Thg product oeqfloted in the Ia;p -as irud ti .g a
stemagq plit"er ad analyeed by 3as shtrmbegnef Ma
the feleiit ItoStSe, i AIf iAM & irtin trnitem



rI-F : ...... .. ... ..
c C u$a 2-60.
V.








Preparation of HC o201

In a 250 ml. flask were mixed 20 g, (0.03 mole) of

powdered HC10F20COOAg and 120 g. (0.5 mole) of iodine.

The flask was heated with a mantle to 1300 C. until the

mixture melted and it was kept at this temperature for

five hours. Carbon dioxide was eliminated during the

reaction. Then the reaction mixture was dissolved in

aqueous sodium thiosulfate giving a yellow solution. This

solution, on dilution with approximately four volumes of

distilled water, precipitated a yellowish solid which was

filtered and washed several times with water. Then it was

dried under vacuum, and extracted with ether. After removal

of the ether, a light yellow solid remained, melting at

69-70 C. It was shown to be HC10F201.

Fluorine analysis,

Theoretical: 60.06% Observed: 59.23%

Yield: 80%

MMR spectrum is in agreement with the above formula of

the product.

Reaction of C F I and CHU=CHCH2Br with zinc in acetic
anhdride 3-7

Method 1 was employed:

Amount of reactants:

CF 71: 3 g. (0.01 mole)

CH2=CCH2HBr: 3 g. (0.02 mole)

Granular zinc: 2 g. (0.03 gram-atom)







Solvent: Acetic anhydride: 3 ml.

Reaction temperature: 25 C.

Reaction time: 12 hours

The volatiles (1.2 g.) when analyzed by gas chromatography

gave the following products:

CHI3CH=CH2, 80% C3F7H, 6% C6F14W 5%

C3F71, 5% Small amount of unknown

Reaction of C F I and (CH 3)C-Br with zinc in acetic
anhydride- 7
Method 1 was employed.

Amount of reactants:

C3F 1: 3 g. (0.01 mole)

(CH3)3C-Br: 3 g. (0.02 mole)

Granular zinc: 2 g. (0.03 gram-atom)

Solvent: Acetic anhydride: 3 ml.

Reaction temperature: 1000 C.

Reaction time: 12 hours

Analysis of the product (2 g.) gave the following compound

identified by their infrared spectra:

C3F7H, 85% C6F14, 10% Small amount of hydro-

carbon.

Re motion of C2F5I and CH3I with zinc dust in dimethyl
sulfoxide

Method 1 was employed.

Amount of reaetants:
C2F51: 2.5 g. (0.01 mole)

CH3I: 2 g. (0.014 sole)

Zine dust: 5 g. (0.07 gram-atem)








Solvent: Dimethyl sulfoxide: 5 ml.

Reaetion temperature: 250 C.

Reaction time: 12 hours

The volatile product (3 g.) analyzed by gas chromatography,

gave the following fractions which were identified by their

infrared spectra:

C2gF5, 95% Cr3CF2CHI. 5%

Thus, only a small amount of the coupled product was

formed.

Reaction of CF I and C H I with zinc dust in acetic
anhydride 2 -5

Method 1 was employed.

Amount of reactants:

C2F5I: 2.5 g. (0.01 mole)

C2H51: 2.5 g. (0.016 mole)

Zinc dust: 7 g. (0.1 gram-atom)

Solvent: Acetic anhydride: 8 ml.

Reaction temperature: 250 C.

Reaction time: 12 hours

The volatile portion of the reaction mixture (3 g.) was

transferred to a small cylinder and analyzed by gas chroma-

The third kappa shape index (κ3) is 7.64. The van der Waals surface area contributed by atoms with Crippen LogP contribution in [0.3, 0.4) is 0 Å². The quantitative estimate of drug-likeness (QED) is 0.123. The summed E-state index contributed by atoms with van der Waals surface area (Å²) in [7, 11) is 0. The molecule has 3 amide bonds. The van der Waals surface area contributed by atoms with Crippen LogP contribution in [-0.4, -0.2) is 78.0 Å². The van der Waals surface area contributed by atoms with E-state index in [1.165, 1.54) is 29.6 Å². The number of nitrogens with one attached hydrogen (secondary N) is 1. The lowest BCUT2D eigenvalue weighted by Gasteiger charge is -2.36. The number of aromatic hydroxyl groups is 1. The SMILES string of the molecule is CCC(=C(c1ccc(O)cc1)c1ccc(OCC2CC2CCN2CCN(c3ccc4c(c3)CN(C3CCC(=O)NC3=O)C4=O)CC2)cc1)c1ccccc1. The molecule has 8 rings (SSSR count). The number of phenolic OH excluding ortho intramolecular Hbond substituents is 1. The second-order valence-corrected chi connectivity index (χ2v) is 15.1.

tography giving the following fractions, which were identi-

fied by their infrared spectra:

o CH 3C 60% C2F 5, 10% C 4F0, 30%





70














0-4


Pi,
09






0




4<0


F CC


8 0 r ff 4
m c

ml















E-s



,-i .-
O
< .0




0 a
,i


o o
0

t-






0
Q,

C



0

0




*













,O


0- N










C'.- 120
V' C-


'.0
a' Q 0

f-sl r


CO V





S r-q





.-O


Iq 01 rD.n
D4 L0-0 0-0
U-0 0 0 C
0 CM C. C\?
5 E r^ rz' I

0 rrJ ri. tz. jz. C4 Ci U-0-'
C^ 0 OH [ (4 & U-U U-U U-U O0
0 C C C C 0-. 0-0 0-0 0
0 0 U-0 -0 O O O N(
U 0 0 0 N CN N'
0 mcr ;X. E ow0 ( 0 0 L r.)
-) O a U = f rm. U- r
M (" CU u U-- U _0 C\ 0,
CL- 0 O O U0 -
U U O U 4 O- (" EL
0.1 C%! tL D4 U U
N --E N U u
0-I 0-H 0 0 0 0-


D 03 O








00
0 {C- CO
* .,
f n> NO


ci:



u
iJL.




o












'4
Li


















O 4 1




SH ,




r-i ) 4
1s- 4j m


0 4-.
r--1





C. 0
C >
L--



O 0

H >
0I.

Pr





0




0


N


cvI


U-0
0
(\



N -U 0 O

0 0\ 0 \ 0 o
C-0 0r 0< ,

0 NQ u EE l 0 0
UO zO




S 0\ 0 '-
". -l .) -


0 0 VV -

\n0 C- --







S10 N

C0 X C' 10
1 CN 4 4
C-















'0
C.
,0




00




0 V%
o Lo
C- rE-













IV. SUMMARY


The reaction of fluorine-containing alkyl halides

with zinc was studied in various solvents. The perfluoro-

alkyl iodides are the only perfluoroalkyl halides that

were found to couple with zinc; it was discovered that

the yield of the coupled product increases with increase

of the number of carbon atoms of the iodide. The reduc-

tion product of the iodide is almost invariably formed

during the coupling reaction. Secondary perfluoroalkyl

iodides were also found to couple with zinc; however, the

yield of the coupled product is low and often the olefin

resulting from dehalogenation of starting material is

formed. It was found that the saturated perfluoroalkyl

iodides cross-couple with other saturated iodides as well

as with trifluorolodoethylene and trifluorobromoethylene.

The yields of the olefin produced by the cross-coupling

with the last two compounds increases as the reaction

temperature decreases. It was also possible to cross

-couple a perfluoroalkyl iodide with an organic iodide

but the yield was low.

Fluoroalkyl iodides containing other elements such